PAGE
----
Editor’s note: This is the first entry in a series on shift left strategies — stay tuned for more posts on shifting left in the coming weeks.
IT service desk organizations are being challenged to move faster, be more agile, and to better align with changing business user expectations and demographics. At the same time, there is the continual quest to improve operational efficiency, ensure service quality, minimize risk, and manage compliance.
This is a tall order! Where does the service desk even begin?
There are several approaches the service desk can employ, including adopting leaner processes, automating common tasks, and enabling more self-service. A common theme among all these approaches relates to the idea of “shifting left.”
What Does It Mean to “Shift Left?”
The shift left concept can apply to a variety of activities such as application testing and integration. In this context, shifting left refers to testing software earlier (and as close to the delivery of code) as possible and, in fact, throughout the application development life cycle. The goal of doing so is to shorten development cycles, improve the quality of releases, and avoid situations where issues are discovered at the end of the development cycle, when they are harder and more costly to fix.
In the context of service management, shift left can be summarized as, where possible and appropriate, moving problem resolution and other activities as close as possible to the end user. By shifting left, these activities are moved to lower cost delivery channels, which optimizes costs and enables more expensive resources to focus on work that can’t be performed by less skilled labor. In practice, here’s how it works: Introducing self-service (if it doesn’t already exist) enables a subset of tasks currently provided by level 1 support to be performed by end users themselves via a self-service portal (level 0). Likewise, a subset of level 2 activities can be moved to level 1, level 3 activities moved to level 2, and so on.
In addition to reducing costs, doing this properly has the benefits of reducing both the time and total effort associated with handling requests and dealing with issues—in addition to improving both customer satisfaction and service quality.
How Do You Shift Left with Change Management?
Change Management is one of the critical processes enabling shift left and realizing the above benefits, especially the automation of Standard Changes as aptly defined by ITIL.*
ITIL defines a Standard Change (Service Transition) as a pre-authorized change that is low risk, relatively common, and follows a procedure or work instruction—for example, a password reset or provision of standard equipment to a new employee. Requests for change are not required to implement a Standard Change, and they are logged and tracked using different mechanisms, such as a service requests.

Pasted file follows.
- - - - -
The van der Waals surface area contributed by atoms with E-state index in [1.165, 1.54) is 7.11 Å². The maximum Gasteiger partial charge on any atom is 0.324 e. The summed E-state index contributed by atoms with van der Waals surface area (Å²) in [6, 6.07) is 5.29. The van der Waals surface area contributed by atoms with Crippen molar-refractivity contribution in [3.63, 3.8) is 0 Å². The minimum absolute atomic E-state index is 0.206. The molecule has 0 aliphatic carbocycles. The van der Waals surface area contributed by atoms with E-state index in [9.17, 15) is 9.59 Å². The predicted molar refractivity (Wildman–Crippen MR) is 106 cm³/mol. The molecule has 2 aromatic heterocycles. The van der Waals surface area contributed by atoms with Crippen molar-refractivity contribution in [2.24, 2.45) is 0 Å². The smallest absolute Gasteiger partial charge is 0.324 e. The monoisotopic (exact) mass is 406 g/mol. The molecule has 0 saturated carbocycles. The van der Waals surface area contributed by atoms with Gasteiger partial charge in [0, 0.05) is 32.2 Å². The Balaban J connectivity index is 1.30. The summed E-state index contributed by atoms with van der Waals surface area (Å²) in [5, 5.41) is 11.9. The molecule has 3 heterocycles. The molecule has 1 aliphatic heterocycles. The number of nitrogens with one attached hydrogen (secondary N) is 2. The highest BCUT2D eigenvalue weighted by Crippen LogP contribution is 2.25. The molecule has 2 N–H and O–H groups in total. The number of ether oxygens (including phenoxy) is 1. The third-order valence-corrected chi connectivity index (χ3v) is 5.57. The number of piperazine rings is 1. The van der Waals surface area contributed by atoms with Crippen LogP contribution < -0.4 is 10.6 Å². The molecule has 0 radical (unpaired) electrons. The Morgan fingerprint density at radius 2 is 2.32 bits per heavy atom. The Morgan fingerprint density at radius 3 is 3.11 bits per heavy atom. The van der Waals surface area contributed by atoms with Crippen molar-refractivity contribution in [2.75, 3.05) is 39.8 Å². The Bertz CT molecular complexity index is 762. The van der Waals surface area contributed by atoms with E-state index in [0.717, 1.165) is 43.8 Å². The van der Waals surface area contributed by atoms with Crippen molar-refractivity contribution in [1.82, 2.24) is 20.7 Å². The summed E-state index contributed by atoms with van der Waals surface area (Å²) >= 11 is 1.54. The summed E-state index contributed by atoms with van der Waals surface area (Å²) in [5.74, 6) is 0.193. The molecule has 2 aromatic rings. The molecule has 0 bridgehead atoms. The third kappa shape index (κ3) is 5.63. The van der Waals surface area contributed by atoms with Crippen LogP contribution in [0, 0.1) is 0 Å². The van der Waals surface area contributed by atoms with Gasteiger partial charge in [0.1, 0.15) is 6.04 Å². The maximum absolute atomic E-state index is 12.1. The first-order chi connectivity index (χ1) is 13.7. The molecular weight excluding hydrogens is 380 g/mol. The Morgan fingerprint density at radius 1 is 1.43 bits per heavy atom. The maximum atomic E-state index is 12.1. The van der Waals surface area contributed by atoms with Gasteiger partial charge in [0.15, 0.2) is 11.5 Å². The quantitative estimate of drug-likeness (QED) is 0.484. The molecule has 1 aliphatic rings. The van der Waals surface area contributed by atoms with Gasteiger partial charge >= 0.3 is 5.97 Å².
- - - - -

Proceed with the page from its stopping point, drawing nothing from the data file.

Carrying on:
A password reset is an iconic example of a change request that can be presented to end users through a self-service portal. And while the physical setting up a new personal computer typically requires human involvement, ordering equipment and provisioning applications in support of new employee on-boarding can be pre-approved and largely automated. Further, requesting access to a new software application or computer resources could be presented in a self-service portal, pre-approved depending on the request and cost, with requests fulfilled or changes made automatically—including potentially passing the request to a cloud service management platform.
A server reboot is another candidate for a Standard Change (depending on what is running or dependent on the server) that could be pre-approved and automated. Increasing physical or virtual capacity from processors, to storage, to memory, to network bandwidth could all be potential Standard Changes that can be shifted left. These could be manually initiated or be automatically initiated as part of an incident or problem remediation process or supporting task.
How Do You Get Started?
A couple of quick thoughts on where to begin shifting Change Management left. Having a service management platform that is easy to configure is a great start. Change Management tends to be one of the most highly and frequently customized processes, as there is wide variance across organizations reflecting what is under change and configuration control and the change models employed. So, a service management tool that provides you with both the power and flexibility to automate these processes in a way that suits your needs will be central to your ability to successfully shift left.
Next, evaluate your change models to identify common changes that can be pre-approved. Often times change workflows can be split into a set of smaller “packages” that are great candidates for being pre-approved standard changes. Then, evaluate options for automating the execution of changes including supporting tasks. These approaches have the added benefit of aligning with Change Management principles that have emerged from the Agile and DevOps movements.
As you automate more change processes and start seeing the positive impact, you’ll get better and better at identifying shift left opportunities; and you’ll get better and better at applying shift left principles to the benefit of the business.
Take a look at the next post in our shift left series, on how to get started with IT self service. And, to see how IT service management technology can help your team shift left, get a live demo of Cherwell Service Management.
Next Up: Discover the 3 most important strategies for making Change Management “happen.”
*ITIL® glossary and abbreviations, 2011 https://www.axelos.com/Corporate/media/Files/Glossaries/ITIL_2011_Glossary_GB-v1-0.pdf